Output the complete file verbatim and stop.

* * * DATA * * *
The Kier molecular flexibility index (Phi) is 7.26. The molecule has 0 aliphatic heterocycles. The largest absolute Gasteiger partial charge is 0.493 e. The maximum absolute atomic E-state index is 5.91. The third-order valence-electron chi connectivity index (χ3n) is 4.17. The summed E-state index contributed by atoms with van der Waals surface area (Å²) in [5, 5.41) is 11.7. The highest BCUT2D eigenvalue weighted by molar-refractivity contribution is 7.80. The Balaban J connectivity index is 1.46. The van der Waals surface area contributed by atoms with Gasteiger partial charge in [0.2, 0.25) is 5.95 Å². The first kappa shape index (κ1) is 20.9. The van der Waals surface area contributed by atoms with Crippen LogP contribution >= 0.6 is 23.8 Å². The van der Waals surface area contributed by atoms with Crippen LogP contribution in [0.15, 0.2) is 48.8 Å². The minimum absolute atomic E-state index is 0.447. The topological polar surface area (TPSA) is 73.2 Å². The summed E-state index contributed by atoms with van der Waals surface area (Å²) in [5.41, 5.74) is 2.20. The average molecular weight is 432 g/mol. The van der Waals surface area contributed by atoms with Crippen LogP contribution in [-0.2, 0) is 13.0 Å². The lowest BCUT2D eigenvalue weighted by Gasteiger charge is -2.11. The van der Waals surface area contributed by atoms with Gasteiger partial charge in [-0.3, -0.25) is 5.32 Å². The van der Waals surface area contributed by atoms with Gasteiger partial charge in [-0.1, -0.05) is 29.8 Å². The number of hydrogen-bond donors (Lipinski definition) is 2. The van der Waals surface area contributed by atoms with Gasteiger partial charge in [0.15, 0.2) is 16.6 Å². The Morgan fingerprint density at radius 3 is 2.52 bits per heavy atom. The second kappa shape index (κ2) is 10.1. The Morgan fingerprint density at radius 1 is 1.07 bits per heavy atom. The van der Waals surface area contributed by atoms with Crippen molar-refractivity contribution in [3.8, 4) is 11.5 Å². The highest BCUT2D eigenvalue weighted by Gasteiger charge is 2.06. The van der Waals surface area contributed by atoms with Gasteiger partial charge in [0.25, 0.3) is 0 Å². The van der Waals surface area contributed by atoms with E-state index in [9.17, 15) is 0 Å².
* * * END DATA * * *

The Kier molecular flexibility index (Phi) is 7.26. The molecule has 0 aliphatic heterocycles. The largest absolute Gasteiger partial charge is 0.493 e. The maximum absolute atomic E-state index is 5.91. The third-order valence-electron chi connectivity index (χ3n) is 4.17. The summed E-state index contributed by atoms with van der Waals surface area (Å²) in [5, 5.41) is 11.7. The highest BCUT2D eigenvalue weighted by molar-refractivity contribution is 7.80. The Balaban J connectivity index is 1.46. The van der Waals surface area contributed by atoms with Gasteiger partial charge in [0.2, 0.25) is 5.95 Å². The first kappa shape index (κ1) is 20.9. The van der Waals surface area contributed by atoms with Crippen LogP contribution >= 0.6 is 23.8 Å². The van der Waals surface area contributed by atoms with Crippen LogP contribution in [0.15, 0.2) is 48.8 Å². The minimum absolute atomic E-state index is 0.447. The topological polar surface area (TPSA) is 73.2 Å². The summed E-state index contributed by atoms with van der Waals surface area (Å²) in [5.41, 5.74) is 2.20. The average molecular weight is 432 g/mol. The van der Waals surface area contributed by atoms with Crippen LogP contribution in [-0.2, 0) is 13.0 Å². The lowest BCUT2D eigenvalue weighted by Gasteiger charge is -2.11. The van der Waals surface area contributed by atoms with Gasteiger partial charge in [-0.3, -0.25) is 5.32 Å². The van der Waals surface area contributed by atoms with Gasteiger partial charge in [-0.1, -0.05) is 29.8 Å². The number of hydrogen-bond donors (Lipinski definition) is 2. The van der Waals surface area contributed by atoms with Gasteiger partial charge in [0.15, 0.2) is 16.6 Å². The Morgan fingerprint density at radius 3 is 2.52 bits per heavy atom. The second kappa shape index (κ2) is 10.1. The Morgan fingerprint density at radius 1 is 1.07 bits per heavy atom. The van der Waals surface area contributed by atoms with Crippen molar-refractivity contribution in [3.8, 4) is 11.5 Å². The highest BCUT2D eigenvalue weighted by Gasteiger charge is 2.06. The van der Waals surface area contributed by atoms with Gasteiger partial charge in [0.25, 0.3) is 0 Å². The van der Waals surface area contributed by atoms with E-state index in [9.17, 15) is 0 Å².